The SermonThe very ancient practice of the Bishop or Priest turning to explain to the people the Epistle and Gospel just read has fixed this stage of the Liturgy as the most appropriate for the Sermon or Instruction. From the very earliest times, it was recognised as an essential duty of the Clergy to instruct the Faithful in the truths of religion, and as to the fulfilment of their duties. Though this is in no sense part of the Liturgy, yet it usually takes place in connection with it, and is of such paramount importance, that the reader will perhaps be indulgent enough to allow a short digression, as this opportunity offers, on the subject of hearing instruction.
It is a thousand pities that so many nowadays are reluctant to hear sermons, and can ill brook attendance at any form of instruction ; too often they go designedly to an early Mass, when such can seldom be given, and never appear again in Church till the following Sunday comes round. Similarly, it is becoming more and more the custom to overlook and neglect Evening Service and Instruction, as though they were beneath notice ; whereas, our minds could here again be enlightened with the truth, and our hearts sanctified by the blessing of our Sacramental Lord raised over our heads. This is why men grow up in lamentable ignorance of even the elementary truths, and of the common laws and practices of the Church ; the result is they take no interest in the spiritual welfare of their souls, and so run imminent risk of eternal damnation.
To guard, so far as may be, against so great an evil, the Council of Trent strictly enjoined on the Clergy the duty of instructing their flocks, especially on Sundays ; this consequently implies the correlative duty of the Faithful to be present at such instruction. In these days of ours, it is perhaps more than ever necessary, for the spirit of irreligion and indifference is abroad, the Gospel morality is being attacked on all sides, the law of obedience and respect is vanishing. It thus becomes absolutely necessary to be well grounded in the knowledge of our Religion, and of our Christian duties, so that we may be able to withstand the onslaughts of those who write or speak against God and all things good and holy.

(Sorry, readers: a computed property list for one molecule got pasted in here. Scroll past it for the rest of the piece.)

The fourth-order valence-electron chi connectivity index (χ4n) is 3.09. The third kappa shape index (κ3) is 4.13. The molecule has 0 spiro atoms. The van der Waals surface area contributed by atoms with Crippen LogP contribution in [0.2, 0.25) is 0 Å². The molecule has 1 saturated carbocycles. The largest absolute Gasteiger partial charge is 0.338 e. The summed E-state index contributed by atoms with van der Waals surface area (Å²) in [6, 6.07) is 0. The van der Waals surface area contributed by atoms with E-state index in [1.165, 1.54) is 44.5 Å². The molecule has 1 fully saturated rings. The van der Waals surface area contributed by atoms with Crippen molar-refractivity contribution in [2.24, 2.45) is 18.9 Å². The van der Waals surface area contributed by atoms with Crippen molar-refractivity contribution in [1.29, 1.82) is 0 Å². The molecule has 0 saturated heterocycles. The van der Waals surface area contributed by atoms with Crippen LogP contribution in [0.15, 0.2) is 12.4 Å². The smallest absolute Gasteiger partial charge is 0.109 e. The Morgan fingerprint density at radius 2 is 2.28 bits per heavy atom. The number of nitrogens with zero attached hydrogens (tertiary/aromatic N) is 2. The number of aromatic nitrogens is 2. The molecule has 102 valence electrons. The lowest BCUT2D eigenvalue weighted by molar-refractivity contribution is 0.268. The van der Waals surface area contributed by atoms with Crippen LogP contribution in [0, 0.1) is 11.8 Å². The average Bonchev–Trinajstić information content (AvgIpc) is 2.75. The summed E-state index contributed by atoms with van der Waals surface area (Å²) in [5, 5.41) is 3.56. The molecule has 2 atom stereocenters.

Therefore, let all Catholics, as they value their immortal souls, do their best to assist at the Sunday instructions, and to hear them with the soil of their hearts well prepared by prayer and humility, goodwill and attention, and then, like the seed in the Gospel parable, the Word of God will bring forth abundant fruit, which will show itself in their daily lives, and will be their strength both in life and in death.
Be it also the anxious care of parents, for similar reasons, to see that their children attend the instructions meant for them, in the form of Catechism, on Sunday afternoon or evening. Train them to this simple and efficacious practice while they are young, and we may reasonably hope that in after years they will adhere to their religion, in spite of all difficulties, to the common joy of their parents and pastors, no less than to their own best interests.
For nearly five hundred years after the institution of the Church, when the Gospel had been # read and the instruction upon it had been given, the "Mass of the Catechumens" ended, that is, those who were being prepared for Baptism were dismissed from the assembly of the Faithful, in virtue of the Discipline of the Secret, already referred to, whereby such persons were not yet considered fit to see or learn more of the Sacred Mysteries.—This, then, completes the first division of the Mass.